This section is from "The Horticulturist, And Journal Of Rural Art And Rural Taste", by P. Barry, A. J. Downing, J. Jay Smith, Peter B. Mead, F. W. Woodward, Henry T. Williams. Also available from Amazon: Horticulturist and Journal of Rural Art and Rural Taste.
WE have hitherto remained silent in regard to the great work progressing in our midst, not from indifference or want of interest, but for want of time to make such personal examinations on the ground as would enable us to speak understandingly. The city papers have, from time to time, produced articles on the Central Park pretty equally divided between indiscriminate praise and indiscriminate condemnation. We can not be expected to indulge in either. Our province is that of candid and honest criticism, untainted, we trust, by prejudice either for or against any of the parties to which the work on the Central Park has unhappily given rise, and independently of them all. We assure the Commissioners of the Central Park that we entertain for them none but the kindliest feelings; we suppose them to be gentlemen disposed to profit by kindly advice, provided, of course, they are convinced of its soundness. Thus much for our position.
We purpose writing a series of articles on the Central Park, taking up a single subject at a time, such as the Grouping of Trees, Lawns, Roads, Bridges, etc, and treating it in its practical bearings; afterwards we propose to review the whole subject from an aesthetical stand-point. As a matter of choice, we should prefer to treat the subject from the latter point of view first, but we shall best accomplish our object in the manner first proposed; and, in doing this, we shall find much to praise and commend, and some things to condemn.
We propose, in the present article, to indulge in a few comments on the grouping of the trees; and we regret that our first subject should be one to call for an unfavorable criticism. The season for planting, however, is at hand, and We have indulged the hope that we might say something that would preserve a portion of the Park from the faults that have already been committed. Our first objection is, that the grouping is too monotonous, especially of the evergreens. Light and shade, variety of form, and the general harmonizing of details into a beautiful whole, seem to have been too much overlooked. We know the immense difficulty of successfully accomplishing these ends; but it seems manifest to us that too little effort has been made in this direction, and we think more ought to have been accomplished in this way by the talent now employed on the Central Park.
. Our next objection is, that the trees are too closely planted; and this is a point to which we most earnestly call the attention of the Commissioners. This close planting, indeed, we consider the great and pervading blemish of that portion of the Park already laid out; it meets us wherever we turn. It is repugnant to all ideas of good taste and the fitness of things, to see large groups of hemlocks, pines, spruces, etc., planted from two to three feet apart, and within a foot of the pathway. We shall probably be told that it is done for present effect, and that it is designed to thin them out; to which we reply, this is a great mistake. The present effect on a cultivated taste is any thing but pleasing; it is true that the popular mind is not highly educated on this subject, and is more or less pleased with a mere mass of green foliage; but the Central Park ought not to be made a school in which to foster this condition of things, but rather to educate the public mind for the enjoyment of the highest order of natural beauty.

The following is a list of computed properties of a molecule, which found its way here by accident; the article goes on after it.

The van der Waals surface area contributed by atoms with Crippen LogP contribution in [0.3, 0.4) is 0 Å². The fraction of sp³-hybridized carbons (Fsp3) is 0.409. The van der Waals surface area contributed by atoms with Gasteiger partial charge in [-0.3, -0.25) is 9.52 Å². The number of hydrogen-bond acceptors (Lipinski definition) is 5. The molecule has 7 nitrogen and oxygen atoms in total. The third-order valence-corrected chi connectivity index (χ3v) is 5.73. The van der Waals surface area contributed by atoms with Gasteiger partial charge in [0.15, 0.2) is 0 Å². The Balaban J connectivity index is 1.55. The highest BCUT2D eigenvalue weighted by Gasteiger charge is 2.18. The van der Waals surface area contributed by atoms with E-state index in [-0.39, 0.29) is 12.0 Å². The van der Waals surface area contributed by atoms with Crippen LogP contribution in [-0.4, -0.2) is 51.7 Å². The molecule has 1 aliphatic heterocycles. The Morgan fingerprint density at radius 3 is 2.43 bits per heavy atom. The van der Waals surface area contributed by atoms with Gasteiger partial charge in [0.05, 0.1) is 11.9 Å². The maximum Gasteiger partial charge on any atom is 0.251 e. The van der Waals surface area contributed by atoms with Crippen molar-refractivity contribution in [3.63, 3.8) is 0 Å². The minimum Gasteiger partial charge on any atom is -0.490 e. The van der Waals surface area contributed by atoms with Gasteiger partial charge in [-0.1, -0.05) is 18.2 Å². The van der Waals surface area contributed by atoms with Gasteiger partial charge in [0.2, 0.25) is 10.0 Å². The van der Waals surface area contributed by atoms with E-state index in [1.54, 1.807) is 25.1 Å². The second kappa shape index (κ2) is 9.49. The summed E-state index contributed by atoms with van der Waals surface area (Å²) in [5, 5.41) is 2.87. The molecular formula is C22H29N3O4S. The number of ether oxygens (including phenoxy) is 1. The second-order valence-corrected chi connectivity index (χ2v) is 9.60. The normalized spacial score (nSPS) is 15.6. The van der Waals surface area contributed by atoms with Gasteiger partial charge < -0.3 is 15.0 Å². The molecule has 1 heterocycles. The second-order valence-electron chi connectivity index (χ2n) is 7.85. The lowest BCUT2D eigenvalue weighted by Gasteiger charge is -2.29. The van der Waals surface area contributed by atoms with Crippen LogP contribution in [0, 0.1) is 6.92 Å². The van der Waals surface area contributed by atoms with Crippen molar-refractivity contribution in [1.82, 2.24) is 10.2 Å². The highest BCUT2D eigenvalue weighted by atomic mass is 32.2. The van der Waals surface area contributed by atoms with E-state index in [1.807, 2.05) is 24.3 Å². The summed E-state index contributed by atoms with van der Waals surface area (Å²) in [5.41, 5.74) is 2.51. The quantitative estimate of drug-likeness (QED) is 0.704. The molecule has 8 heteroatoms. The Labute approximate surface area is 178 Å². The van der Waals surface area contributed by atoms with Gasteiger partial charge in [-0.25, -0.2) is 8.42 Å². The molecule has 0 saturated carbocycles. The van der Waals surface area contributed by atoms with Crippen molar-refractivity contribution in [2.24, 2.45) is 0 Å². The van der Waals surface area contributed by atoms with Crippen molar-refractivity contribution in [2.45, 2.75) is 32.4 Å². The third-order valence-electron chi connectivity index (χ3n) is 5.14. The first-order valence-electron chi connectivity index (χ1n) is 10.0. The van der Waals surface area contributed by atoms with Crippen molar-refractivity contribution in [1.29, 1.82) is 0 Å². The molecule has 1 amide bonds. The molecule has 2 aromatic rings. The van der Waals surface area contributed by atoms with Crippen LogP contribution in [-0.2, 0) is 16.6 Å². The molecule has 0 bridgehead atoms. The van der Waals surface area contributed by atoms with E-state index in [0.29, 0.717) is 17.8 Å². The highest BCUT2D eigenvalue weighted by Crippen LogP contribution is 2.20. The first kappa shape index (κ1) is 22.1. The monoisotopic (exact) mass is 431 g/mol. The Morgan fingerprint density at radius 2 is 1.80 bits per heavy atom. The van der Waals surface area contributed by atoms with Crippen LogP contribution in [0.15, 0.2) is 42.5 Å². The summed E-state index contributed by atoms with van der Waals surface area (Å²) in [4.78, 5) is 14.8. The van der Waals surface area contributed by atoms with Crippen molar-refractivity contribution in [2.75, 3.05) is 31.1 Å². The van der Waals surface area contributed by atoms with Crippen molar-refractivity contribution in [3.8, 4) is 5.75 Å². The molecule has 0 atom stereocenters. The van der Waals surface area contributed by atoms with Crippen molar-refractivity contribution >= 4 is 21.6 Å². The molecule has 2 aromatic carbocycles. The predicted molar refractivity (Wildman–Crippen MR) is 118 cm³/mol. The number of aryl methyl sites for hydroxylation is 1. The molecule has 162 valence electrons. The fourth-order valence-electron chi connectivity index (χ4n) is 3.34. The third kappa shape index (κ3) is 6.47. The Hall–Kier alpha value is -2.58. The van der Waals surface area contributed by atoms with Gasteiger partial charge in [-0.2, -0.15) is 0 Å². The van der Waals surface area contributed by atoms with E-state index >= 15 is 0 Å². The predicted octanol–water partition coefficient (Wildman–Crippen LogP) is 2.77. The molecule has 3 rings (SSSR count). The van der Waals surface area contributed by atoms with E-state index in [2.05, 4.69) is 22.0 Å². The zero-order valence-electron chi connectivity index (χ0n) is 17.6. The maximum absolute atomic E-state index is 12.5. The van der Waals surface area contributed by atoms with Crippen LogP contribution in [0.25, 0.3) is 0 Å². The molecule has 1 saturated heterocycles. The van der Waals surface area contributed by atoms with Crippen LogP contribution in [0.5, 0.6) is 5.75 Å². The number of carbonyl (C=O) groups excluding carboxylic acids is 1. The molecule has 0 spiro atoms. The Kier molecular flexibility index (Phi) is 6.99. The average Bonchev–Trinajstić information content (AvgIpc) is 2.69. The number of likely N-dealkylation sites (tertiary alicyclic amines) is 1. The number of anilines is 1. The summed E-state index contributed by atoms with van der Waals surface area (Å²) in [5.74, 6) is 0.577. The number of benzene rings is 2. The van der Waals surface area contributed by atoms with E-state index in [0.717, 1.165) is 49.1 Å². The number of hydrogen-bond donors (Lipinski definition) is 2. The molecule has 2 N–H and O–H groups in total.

Then, too, the labor and expense of thinning out and replanting these trees ought to be avoided in a costly work like the Central Park. Many of these groups ought to be thinned out within the present year, or the individuality of the trees will be destroyed; moreover, (and this is an important point,) the growth of the trees is greatly checked while they remain in this crowded condition, and thus the grand object of a well-wooded park made more remote. Again, there is no excuse for thickly planting large growing trees, even for present effect, for we have a great variety of beautiful evergreen shrubs which can be used for filling in, and which in time will constitute a charming undergrowth. We think present effect and future grandeur can both be attained by a judicious use of materials at command.
This article has already reached the limits we proposed, and we shall continue this branch of the subject in our next. Before closing, however, we wish to express our conviction, that by far too great a proportion of the trees have died out. We have no means of knowing whether the cause of this is in lifting the trees, in the planting, or in the compost in which they are planted; but, with the facilities at command at the Central Park, the success ought to have been much greater. The Commissioners owe it to themselves to investigate the subject, and, if possible, discover the cause, and remove it.
In conclusion, we ask these gentlemen to consider the above suggestions in the same kind spirit in which they are written, and with the same view to the future glory of the Central Park.